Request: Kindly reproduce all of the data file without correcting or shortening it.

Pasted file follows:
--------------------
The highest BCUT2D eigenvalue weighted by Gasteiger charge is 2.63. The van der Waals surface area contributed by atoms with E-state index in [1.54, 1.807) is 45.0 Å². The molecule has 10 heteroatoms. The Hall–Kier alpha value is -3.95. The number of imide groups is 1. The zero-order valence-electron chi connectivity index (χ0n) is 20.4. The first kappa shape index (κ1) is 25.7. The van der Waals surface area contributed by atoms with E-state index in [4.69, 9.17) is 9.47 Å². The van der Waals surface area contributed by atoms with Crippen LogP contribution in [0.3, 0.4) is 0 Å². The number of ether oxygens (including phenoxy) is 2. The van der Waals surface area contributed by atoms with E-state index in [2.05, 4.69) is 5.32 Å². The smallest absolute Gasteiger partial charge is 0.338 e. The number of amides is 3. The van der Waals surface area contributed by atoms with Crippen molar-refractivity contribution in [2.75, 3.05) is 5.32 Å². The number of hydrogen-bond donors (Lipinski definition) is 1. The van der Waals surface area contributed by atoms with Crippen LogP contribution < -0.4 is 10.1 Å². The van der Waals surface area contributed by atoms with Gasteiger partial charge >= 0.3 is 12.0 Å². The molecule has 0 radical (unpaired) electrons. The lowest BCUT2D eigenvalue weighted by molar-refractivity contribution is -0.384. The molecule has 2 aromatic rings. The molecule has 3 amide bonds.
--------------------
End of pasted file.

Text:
The highest BCUT2D eigenvalue weighted by Gasteiger charge is 2.63. The van der Waals surface area contributed by atoms with E-state index in [1.54, 1.807) is 45.0 Å². The molecule has 10 heteroatoms. The Hall–Kier alpha value is -3.95. The number of imide groups is 1. The zero-order valence-electron chi connectivity index (χ0n) is 20.4. The first kappa shape index (κ1) is 25.7. The van der Waals surface area contributed by atoms with E-state index in [4.69, 9.17) is 9.47 Å². The van der Waals surface area contributed by atoms with Crippen LogP contribution in [0.3, 0.4) is 0 Å². The number of ether oxygens (including phenoxy) is 2. The van der Waals surface area contributed by atoms with E-state index in [2.05, 4.69) is 5.32 Å². The smallest absolute Gasteiger partial charge is 0.338 e. The number of amides is 3. The van der Waals surface area contributed by atoms with Crippen molar-refractivity contribution in [2.75, 3.05) is 5.32 Å². The number of hydrogen-bond donors (Lipinski definition) is 1. The van der Waals surface area contributed by atoms with Crippen LogP contribution < -0.4 is 10.1 Å². The van der Waals surface area contributed by atoms with Gasteiger partial charge >= 0.3 is 12.0 Å². The molecule has 0 radical (unpaired) electrons. The lowest BCUT2D eigenvalue weighted by molar-refractivity contribution is -0.384. The molecule has 2 aromatic rings. The molecule has 3 amide bonds.